Guiding and Guiding Policies
Excellence in guiding is our goal.
The lodge has a capacity for 10 guests, so during the busier seasons we have more than one guide available so that we may give everyone the attention they deserve. We customize all our guiding to fit the interests of our guests so we do NOT have a standardized program. We try to keep groups to 5 or less participants and always consider compatibility of participant’s, both their interests and physical capacities. Although not always possible, we attempt to give all our guests some private guiding time if they desire it.
All our guides are highly qualified, experienced and have spent many hours in the immediate local area learning the the habits of the wildlife of the Rio Tigre forests.
Booking Policy for Guiding:
We book our guiding as carefully as the rooms.
We book guiding on a first come, first serve basis.
During the busier months we often have both our guides booked and it is difficult to find a qualified guide at the last minute. AND if we are not full and there is no guiding booked for one of the guides, we give them the liberty to take outside work. Our high season is short and everyone needs to make the most of it.
The all inclusive packages include discounted guiding and this discounted rate is only available in pre-booked packages. The difference is approximately $2 per hour per person with 2 participants.
Abraham, who has been walking the mountain trails of this peninsula for over 45 years, loves to share his accumulated knowledge of the trees, plants, birds, reptiles, frogs and mammals of the forest. His passion for birding and naturalist study started seriously, when he first met Liz, in 1996 and saw his first field guides. Within several years, he quickly became the foremost bird guide on the peninsula. Although, undeniably, his greatest expertise is birding, he also has enthusiasm and strong skills in amphibian identification, medicinal plants, tree identification and a well rounded understanding of general local ecology. He never tires of watching and observing all the activity surrounding the lodge.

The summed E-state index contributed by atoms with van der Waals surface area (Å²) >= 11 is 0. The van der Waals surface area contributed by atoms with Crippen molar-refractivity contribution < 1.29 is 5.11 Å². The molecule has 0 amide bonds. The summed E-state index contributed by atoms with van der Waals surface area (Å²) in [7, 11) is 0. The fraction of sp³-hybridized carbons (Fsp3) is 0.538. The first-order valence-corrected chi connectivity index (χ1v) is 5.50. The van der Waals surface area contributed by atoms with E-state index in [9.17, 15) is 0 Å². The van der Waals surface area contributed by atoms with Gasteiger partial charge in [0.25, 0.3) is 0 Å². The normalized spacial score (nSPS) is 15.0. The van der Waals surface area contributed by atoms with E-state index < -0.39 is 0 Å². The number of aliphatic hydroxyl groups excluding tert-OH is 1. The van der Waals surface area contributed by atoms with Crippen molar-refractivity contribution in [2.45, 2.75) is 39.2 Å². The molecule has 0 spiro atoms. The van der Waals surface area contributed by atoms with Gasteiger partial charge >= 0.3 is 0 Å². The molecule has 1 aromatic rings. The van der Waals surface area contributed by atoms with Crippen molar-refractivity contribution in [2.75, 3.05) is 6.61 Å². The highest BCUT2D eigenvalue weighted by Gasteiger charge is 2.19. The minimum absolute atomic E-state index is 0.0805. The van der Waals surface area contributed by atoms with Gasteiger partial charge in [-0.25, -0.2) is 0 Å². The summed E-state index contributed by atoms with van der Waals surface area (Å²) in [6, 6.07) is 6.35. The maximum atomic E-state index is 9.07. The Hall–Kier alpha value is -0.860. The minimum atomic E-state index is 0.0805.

Between 1997 and 1999, Abraham and Liz worked together on a study of the Ecology and Distribution of the Endangered and Endemic Birds of the Osa Peninsula, supported by Friends of the Osa, partnering with American Birding Conservancy and USFW. Some of this work is now published in the peer reviewed journal, Ornitologia Neotropical. Abraham won an Evergreen Grant for his work in 2008. In August 2009 he was co-author on a paper “Nest description of the Black-cheeked Ant-Tanager” that was published in the Wilson Journal of Ornithology.
Ulises, an ICT (Instituto de Turismo) certified guide, started working with Bosque del Rio Tigre sometime around the year 1999, when we started training him in birding. He did an intensive guiding and English training program in San Jose around the same time period. Since then, he has volunteered a lot of time doing field work on our endemic bird studies project and participates in local bird counts. For about 5 years , when he was not working with us, he guided at several other Osa lodges, as well as worked with Osa Conservation (a local non-profit) doing land stewardship and bird surveys. He speaks excellent English, is extremely talented in all fields of natural history and is an accomplished birder. We consider him one of the foremost birders on the Peninsula.
Liz was introduced to biology and birding by her mother at an early age, while living in Southern New Jersey near the Pine Barrens. She developed a passion for forests that never diminished through out her adult life, although study and birding were put on the back burner for many years of adulthood. In 1993, a spontaneous trip to Costa Rica re-ignited her interest in wildlife and birding and the strong pull of the forests lead her to the Peninsula de Osa and Dos Brazos.
She met Abraham in 1996 after purchasing the property near Dos Brazos. Together they got serious about studying the local ecology. She has studied most fields of natural history, but birding is her favorite pastime and occupation. Other interests include local sociology, history and conservation.
For the first 7 years the lodge was open, Liz did much of the guiding, but due to the overload of lodge management work in recent years, she no longer guides in the field. She still fills in occasionally guiding guests that need special attention due to health issues and helps guests around the lodge with spotting and identification.